More on the AAA’s decision to oppose the HTS

Currently, there are 22 comments on the AAA blog in response to their decision on the HTS issue. The majority of people are in favor of the decision. Others are not in favor, like I. Most of us see the decision as incomplete and unsupported.

A commentor, Catherine, makes a very critical observation,

“the statement itself strikes me a knee-jerk reaction to what is admittedly a complex issue and one that deserves to be grounded in a careful and thorough investigation of particulars.”

Catherine has pinpointed the problem. The AAA decision is premature. Even the AAA has outlines in that,

“The Commission’s work did not include systematic study of the HTS project.”

How can a academic organization like the AAA make a statement like this without conducting a systematic study? This is a clear case of the AAA saying, “Hey we don’t give a crap about conducting an thorough analysis of the HTS. We’ll just go with our gut feeling that the HTS anthropology program jeopardizes anthropology.” This is not very academic at all. It documents ignorance and superficiality in completely analyzing the issue.

W Penn Handwerker said,

“I find the AAA Executive Board’s ‘assessment’ of the HTS project embarrassingly uncritical and naive and exceedingly simple minded.”

Exactly. That’s exactly what it is.

Jamie Cleland, a consulting anthropologist with a focus in archaeology, writes,

“…I find the Executive Board’s statement to fall far short of a considered examination of significant issues raised for our profession by the HTS program. The Board wants to affirm in its final paragraph that anthropology is obliged to attempt to improve US government policies, yet through its narrow conceptualization of anthropology as a profession that primarily “studies others,” it totally misses its chance to affect US policies in any meaningful way. It ducks the question, “Under what circumstances can anthropologists work to improve our policies and actions in war zones?” The Executive Board evokes the ethical standard of “doing no harm,” but given a situation where harm is occurring, anthropologists at the front may be in a position to reduce that harm. If we oppose HTS and similar types of programs unconditionally, we will not be doing our best at using the knowledge we have gained through our “studies of others” to improve US policies… Cultural anthropological fieldwork unarguably has in the past damaged the people studied. If through well intentioned application of ethics, we prevent the use of knowledge so gained from practical application in the most horrific of circumstances, we are not living up to the higher ethical standards that should be at the core of our profession. I would like to see the Executive Board take up the issue of how anthropology might actually be useful and ethical in war zones.”

I’m gonna end this post with a modified Marx quote I’ve plucked from Adam of Agraphia,

“[Anthropologists] have only interpreted the world, in various ways; the point is to change it.”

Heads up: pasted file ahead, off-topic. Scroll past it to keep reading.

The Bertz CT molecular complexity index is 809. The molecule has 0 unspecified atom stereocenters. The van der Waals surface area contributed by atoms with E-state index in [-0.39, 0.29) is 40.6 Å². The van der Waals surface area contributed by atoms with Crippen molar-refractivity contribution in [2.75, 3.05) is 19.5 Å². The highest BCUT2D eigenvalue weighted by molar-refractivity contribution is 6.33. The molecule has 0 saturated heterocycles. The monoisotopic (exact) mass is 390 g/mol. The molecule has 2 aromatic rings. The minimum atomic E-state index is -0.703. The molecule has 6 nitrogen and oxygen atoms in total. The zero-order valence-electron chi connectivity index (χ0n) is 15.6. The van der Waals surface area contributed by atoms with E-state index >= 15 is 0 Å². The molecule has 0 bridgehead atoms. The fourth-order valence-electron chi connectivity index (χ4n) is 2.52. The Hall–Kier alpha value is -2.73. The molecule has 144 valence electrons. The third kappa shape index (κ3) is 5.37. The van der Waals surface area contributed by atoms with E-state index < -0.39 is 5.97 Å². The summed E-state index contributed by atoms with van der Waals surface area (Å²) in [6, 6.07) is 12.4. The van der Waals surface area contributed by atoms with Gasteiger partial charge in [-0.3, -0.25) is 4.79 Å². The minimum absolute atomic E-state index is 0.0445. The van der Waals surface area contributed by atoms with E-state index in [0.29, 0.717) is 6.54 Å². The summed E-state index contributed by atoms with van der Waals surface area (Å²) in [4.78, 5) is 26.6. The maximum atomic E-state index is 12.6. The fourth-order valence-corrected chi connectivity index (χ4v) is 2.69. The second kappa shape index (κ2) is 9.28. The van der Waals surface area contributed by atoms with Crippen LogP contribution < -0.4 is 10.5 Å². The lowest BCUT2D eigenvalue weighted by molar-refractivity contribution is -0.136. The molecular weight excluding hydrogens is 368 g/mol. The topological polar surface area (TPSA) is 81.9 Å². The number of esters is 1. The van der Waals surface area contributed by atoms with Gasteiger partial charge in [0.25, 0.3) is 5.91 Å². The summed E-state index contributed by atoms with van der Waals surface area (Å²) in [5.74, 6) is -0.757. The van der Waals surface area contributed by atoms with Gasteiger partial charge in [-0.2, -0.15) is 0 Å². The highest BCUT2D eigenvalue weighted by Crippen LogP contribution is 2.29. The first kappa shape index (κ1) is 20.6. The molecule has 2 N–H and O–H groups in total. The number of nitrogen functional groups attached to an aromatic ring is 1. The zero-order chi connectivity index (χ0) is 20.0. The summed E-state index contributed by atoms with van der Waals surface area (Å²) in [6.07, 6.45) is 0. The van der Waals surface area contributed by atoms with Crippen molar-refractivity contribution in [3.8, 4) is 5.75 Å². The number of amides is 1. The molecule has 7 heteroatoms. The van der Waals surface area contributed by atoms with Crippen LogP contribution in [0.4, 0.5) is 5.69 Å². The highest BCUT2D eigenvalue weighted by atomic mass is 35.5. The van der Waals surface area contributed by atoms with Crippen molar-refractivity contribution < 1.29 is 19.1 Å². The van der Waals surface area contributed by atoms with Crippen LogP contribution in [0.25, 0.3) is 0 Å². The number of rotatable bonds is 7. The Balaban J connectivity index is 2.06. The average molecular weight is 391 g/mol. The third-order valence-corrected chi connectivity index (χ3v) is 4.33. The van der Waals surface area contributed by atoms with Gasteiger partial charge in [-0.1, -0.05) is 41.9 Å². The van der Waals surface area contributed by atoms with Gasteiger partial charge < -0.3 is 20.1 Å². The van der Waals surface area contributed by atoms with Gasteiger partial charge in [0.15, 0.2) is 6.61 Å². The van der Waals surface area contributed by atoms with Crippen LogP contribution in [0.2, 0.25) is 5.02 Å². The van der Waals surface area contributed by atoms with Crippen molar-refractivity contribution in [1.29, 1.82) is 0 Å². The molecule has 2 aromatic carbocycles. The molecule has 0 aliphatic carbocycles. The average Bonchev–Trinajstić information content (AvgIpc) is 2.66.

In my opinion your not going to change military policy and actions by writing in subscription journals and if you truly want to stop the egregious acts and culturally detrimental actions of the military you have to actually get engaged with it, learn the lingo, embed yourself within it, so you can not only understand it, but hopefully teach it the vaulable lessons that anthropology has uncovered over the years.

4 thoughts on “More on the AAA’s decision to oppose the HTS

  1. Normally I find your posts on this blog extremely well informed and insightful. This is not one of those cases. How you can justify anthropologists collaborating with an illegal and unjustified occupation of a land and its people raises serious doubts in my mind concerning your judgment. A handful of anthropologists embedded in military units could not hope to alter in any substantial way the orders from Washington or from the generals barricaded in the green zone. Any limited good such individuals might achieve would be outweighed by their use as tools of an occupation force that only supports the local population’s interests if it happens to coincide with their own agenda. By attempting to gain the trust of local people anthropologists would be identified as supporting the occupation and would further erode the already fragile barrier that separates anthropologists from agents of the state. I fully support the AAA’s decision and, in light of the Thailand counterinsurgency operations in the 1960s, I am grateful to see the association learning from their past mistakes.

  2. The argument that this is a chance for anthropologists to affect US military policy is not well-considered, and itself indicates a lack of study of the HTS program. The purpose of the HTS program is not to affect military policy, but to IMPLEMENT it, regardless of what the policy is. This program implicitly entails anthropologists surrender the right to critique US policy.

    As a practical point, the HTS teams operate at a very low level in the military hierarchy. It is unlikely they will have any more to offer than a reasonably bright soldier who has been in-country for a while.

    The “more studies are required” argument is pretty cynical. What studies could you possibly conduct, beyond letting the program run its course?! The nature of the program is public, the facts are not complex. But the ethical issues are complex. Further studies are not required. Informed debate is.

  3. How does HTS differ from embedded journalists joyriding through Iraq during the 2003 invasion?

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